Here’s an easy breakdown:
|1||Application of self-tanner|
|2||DHA penetrates top layer of skin (stratum corneum)|
|3||Interaction between DHA & amino acids produces melanoidins|
|4||Melanoidins give skin a bronze tint|
|5||Natural cell turnover leads to gradual fading|
Keep in mind that everyone’s cell turnover varies depending on age and other factors such as dryness or oiliness, so results can differ from person to person.
Conclusion: The Magic Behind Your Sunless Tan
Let’s wrap this journey up by demystifying the science behind your soon-to-be sunless glow.
DHA is at the core of self-tanning products. When applied, DHA reacts with the amino acids found in the dead skin cells on your skin’s surface to form brown-colored compounds known as Melanoidins, which provide you with that sought-after bronzed look without exposure to UV rays.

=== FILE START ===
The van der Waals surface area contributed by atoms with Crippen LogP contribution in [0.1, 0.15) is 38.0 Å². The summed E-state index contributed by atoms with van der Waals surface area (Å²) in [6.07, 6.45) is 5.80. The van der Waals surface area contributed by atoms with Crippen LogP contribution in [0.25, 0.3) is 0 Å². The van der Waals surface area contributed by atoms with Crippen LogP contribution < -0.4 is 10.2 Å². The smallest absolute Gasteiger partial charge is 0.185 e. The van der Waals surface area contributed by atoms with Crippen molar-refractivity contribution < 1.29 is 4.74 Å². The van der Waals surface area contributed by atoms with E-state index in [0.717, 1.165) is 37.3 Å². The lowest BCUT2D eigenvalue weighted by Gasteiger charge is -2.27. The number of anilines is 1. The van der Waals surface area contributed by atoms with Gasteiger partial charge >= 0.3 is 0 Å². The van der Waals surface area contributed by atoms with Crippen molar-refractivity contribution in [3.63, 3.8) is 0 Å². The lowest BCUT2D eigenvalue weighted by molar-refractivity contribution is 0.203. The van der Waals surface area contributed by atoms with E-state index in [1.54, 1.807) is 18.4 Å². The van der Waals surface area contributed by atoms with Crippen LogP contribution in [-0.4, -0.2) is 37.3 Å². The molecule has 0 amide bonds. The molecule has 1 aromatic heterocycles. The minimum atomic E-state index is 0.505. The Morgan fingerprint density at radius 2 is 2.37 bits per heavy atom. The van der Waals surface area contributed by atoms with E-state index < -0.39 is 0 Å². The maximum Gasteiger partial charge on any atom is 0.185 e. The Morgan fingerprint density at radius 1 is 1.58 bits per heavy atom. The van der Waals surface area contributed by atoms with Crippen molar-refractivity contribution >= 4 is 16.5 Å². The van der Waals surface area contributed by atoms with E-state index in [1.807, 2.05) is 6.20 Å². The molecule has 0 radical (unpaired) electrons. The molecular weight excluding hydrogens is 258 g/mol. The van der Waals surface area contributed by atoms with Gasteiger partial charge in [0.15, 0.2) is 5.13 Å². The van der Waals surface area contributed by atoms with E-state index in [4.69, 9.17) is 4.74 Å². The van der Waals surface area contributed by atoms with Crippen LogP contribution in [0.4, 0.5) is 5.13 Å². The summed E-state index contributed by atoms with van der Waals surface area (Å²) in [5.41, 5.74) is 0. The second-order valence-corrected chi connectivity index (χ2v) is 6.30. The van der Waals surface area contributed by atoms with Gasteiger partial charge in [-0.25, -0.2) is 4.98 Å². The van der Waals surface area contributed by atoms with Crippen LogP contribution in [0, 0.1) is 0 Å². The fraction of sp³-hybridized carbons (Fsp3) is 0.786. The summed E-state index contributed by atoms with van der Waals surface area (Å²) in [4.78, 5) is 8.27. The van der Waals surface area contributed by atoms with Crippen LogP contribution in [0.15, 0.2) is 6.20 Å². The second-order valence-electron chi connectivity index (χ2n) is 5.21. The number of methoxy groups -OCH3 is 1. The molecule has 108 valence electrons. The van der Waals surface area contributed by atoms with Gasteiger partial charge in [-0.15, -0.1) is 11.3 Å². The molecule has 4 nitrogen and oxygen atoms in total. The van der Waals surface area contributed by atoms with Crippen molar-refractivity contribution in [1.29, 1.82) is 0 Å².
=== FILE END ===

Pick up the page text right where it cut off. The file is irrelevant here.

|Dihydroxyacetone (DHA)||Reacts with amino acids to create melanoidins|
Be mindful that not all self-tanners are created equal – there are lotions, mousses, and sprays designed for specific tanning needs and preferences.
- Lotions provide intensive hydration alongside a gradual tan
- Mousses offer faster-drying formulas tailored for experienced users
- Sprays offer quick, full coverage without the hassle.
And remember these golden rules of self-tanning:
- Always exfoliate before applying self-tanner in order to achieve even color distribution.
- Moisturize dry areas like elbows and knees, as this prevents patchiness in application.
- Wash hands thoroughly to prevent orange palms, or use a tanning mitt!
In essence, beauty alchemy is just simple chemistry at work on your skin. When done safely and appropriately, it gives you complete control over its own sun-kissed glow.
Now step out in style and flaunt that beautiful bronze tan!
- Draelos ZD. Self-tanning lotions: are they a healthy way to achieve a tan? Am J Clin Dermatol. 2002;3(5):317-8. doi: 10.2165/00128071-200203050-00003. PMID: 12069637. ↩︎
- American Academy of Dermatology. Sunscreen FAQs. ↩︎
Frequently Asked Questions